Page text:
How do you get people who hate each other learn to resolve their differences democratically? How do you get them to believe in ballots not bullets?
What if the answer is “public schools” and the evidence for it is in our own history during the first half of the twentieth century?
In the years spanning about 1890-1930, two institutions–public schools and the foreign language press–helped generate this trust among the massive wave of eastern and southern European immigrants who came to the U.S. during that time. This is not a traditional “melting pot” story but rather an examination of a dynamic educational process.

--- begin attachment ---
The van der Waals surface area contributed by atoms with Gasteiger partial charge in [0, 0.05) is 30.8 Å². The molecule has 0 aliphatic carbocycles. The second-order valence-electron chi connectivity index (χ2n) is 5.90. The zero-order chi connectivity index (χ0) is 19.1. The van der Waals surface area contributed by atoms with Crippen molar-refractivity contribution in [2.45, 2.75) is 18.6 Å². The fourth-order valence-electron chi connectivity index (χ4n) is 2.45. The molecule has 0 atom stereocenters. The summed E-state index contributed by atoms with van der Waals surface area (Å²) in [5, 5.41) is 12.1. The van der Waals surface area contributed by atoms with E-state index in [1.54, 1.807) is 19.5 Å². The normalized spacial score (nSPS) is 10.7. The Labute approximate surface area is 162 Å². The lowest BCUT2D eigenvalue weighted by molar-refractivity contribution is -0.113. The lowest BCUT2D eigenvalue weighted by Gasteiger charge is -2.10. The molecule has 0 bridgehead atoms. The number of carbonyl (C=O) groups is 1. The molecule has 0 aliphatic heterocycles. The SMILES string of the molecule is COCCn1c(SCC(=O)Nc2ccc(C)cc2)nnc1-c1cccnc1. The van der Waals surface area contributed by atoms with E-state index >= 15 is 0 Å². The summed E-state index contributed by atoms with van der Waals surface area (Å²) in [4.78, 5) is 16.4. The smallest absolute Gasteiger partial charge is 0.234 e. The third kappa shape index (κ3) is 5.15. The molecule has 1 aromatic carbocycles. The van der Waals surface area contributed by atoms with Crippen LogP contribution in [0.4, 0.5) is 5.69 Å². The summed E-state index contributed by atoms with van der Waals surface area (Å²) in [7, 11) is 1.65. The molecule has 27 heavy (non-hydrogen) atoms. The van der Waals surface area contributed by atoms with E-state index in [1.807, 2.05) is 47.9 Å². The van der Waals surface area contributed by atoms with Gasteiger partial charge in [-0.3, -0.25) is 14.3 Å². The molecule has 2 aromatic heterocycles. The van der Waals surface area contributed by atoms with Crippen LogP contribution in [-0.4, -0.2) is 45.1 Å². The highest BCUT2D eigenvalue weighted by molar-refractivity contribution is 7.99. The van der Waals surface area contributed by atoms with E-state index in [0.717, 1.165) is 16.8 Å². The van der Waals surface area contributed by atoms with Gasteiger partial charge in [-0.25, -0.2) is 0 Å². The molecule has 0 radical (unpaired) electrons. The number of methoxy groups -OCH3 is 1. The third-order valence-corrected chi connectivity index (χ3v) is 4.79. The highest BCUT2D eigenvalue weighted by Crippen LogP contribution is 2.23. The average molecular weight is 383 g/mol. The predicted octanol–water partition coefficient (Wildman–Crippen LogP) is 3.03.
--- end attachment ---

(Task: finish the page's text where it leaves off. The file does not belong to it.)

The majority of these immigrants were dramatically different from the native born Americans they encountered here. Most immigrants knew no English, worshipped at synagogues or Roman Catholic or Eastern Orthodox churches, and had little knowledge of democracy. Many native born Americans viewed this “invasion of immigrants” as akin to the onslaught of the barbarians who destroyed Rome. Indeed, some argued that these newcomers were genetically incapable of becoming Americans.